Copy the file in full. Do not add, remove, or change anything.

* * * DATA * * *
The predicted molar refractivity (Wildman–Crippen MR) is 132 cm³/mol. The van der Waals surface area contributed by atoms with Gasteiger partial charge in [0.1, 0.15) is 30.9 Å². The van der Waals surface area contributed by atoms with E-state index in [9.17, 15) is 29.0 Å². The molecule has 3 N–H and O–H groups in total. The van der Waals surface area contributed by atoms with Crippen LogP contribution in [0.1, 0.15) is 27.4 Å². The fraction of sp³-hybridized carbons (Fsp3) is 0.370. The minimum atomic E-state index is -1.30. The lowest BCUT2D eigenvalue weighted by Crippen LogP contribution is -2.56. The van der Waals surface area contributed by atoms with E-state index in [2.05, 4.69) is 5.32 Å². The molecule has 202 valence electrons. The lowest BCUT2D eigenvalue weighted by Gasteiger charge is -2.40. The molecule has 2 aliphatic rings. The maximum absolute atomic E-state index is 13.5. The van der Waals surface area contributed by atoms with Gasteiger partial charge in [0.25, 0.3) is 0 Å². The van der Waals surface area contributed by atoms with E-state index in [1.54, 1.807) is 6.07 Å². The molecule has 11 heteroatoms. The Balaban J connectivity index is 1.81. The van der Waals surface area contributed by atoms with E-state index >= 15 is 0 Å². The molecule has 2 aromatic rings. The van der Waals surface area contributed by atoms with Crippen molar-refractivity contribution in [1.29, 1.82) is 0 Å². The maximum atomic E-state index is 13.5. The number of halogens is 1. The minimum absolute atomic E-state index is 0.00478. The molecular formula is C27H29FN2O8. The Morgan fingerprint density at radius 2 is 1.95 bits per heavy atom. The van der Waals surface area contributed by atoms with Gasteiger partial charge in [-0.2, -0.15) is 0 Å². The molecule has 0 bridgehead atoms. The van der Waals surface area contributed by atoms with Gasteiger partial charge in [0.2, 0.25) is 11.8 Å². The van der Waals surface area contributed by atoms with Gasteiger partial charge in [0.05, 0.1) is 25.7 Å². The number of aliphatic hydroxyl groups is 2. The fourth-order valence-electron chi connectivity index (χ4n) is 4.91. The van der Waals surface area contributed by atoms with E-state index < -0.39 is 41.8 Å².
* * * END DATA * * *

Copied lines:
The predicted molar refractivity (Wildman–Crippen MR) is 132 cm³/mol. The van der Waals surface area contributed by atoms with Gasteiger partial charge in [0.1, 0.15) is 30.9 Å². The van der Waals surface area contributed by atoms with E-state index in [9.17, 15) is 29.0 Å². The molecule has 3 N–H and O–H groups in total. The van der Waals surface area contributed by atoms with Crippen LogP contribution in [0.1, 0.15) is 27.4 Å². The fraction of sp³-hybridized carbons (Fsp3) is 0.370. The minimum atomic E-state index is -1.30. The lowest BCUT2D eigenvalue weighted by Crippen LogP contribution is -2.56. The van der Waals surface area contributed by atoms with E-state index in [2.05, 4.69) is 5.32 Å². The molecule has 202 valence electrons. The lowest BCUT2D eigenvalue weighted by Gasteiger charge is -2.40. The molecule has 2 aliphatic rings. The maximum absolute atomic E-state index is 13.5. The van der Waals surface area contributed by atoms with Gasteiger partial charge in [0.25, 0.3) is 0 Å². The van der Waals surface area contributed by atoms with E-state index in [1.54, 1.807) is 6.07 Å². The molecule has 11 heteroatoms. The Balaban J connectivity index is 1.81. The van der Waals surface area contributed by atoms with E-state index >= 15 is 0 Å². The molecule has 2 aromatic rings. The van der Waals surface area contributed by atoms with Crippen molar-refractivity contribution in [1.29, 1.82) is 0 Å². The maximum atomic E-state index is 13.5. The number of halogens is 1. The minimum absolute atomic E-state index is 0.00478. The molecular formula is C27H29FN2O8. The Morgan fingerprint density at radius 2 is 1.95 bits per heavy atom. The van der Waals surface area contributed by atoms with Gasteiger partial charge in [-0.2, -0.15) is 0 Å². The molecule has 0 bridgehead atoms. The van der Waals surface area contributed by atoms with Gasteiger partial charge in [0.2, 0.25) is 11.8 Å². The van der Waals surface area contributed by atoms with Gasteiger partial charge in [0.05, 0.1) is 25.7 Å². The number of aliphatic hydroxyl groups is 2. The fourth-order valence-electron chi connectivity index (χ4n) is 4.91. The van der Waals surface area contributed by atoms with E-state index < -0.39 is 41.8 Å².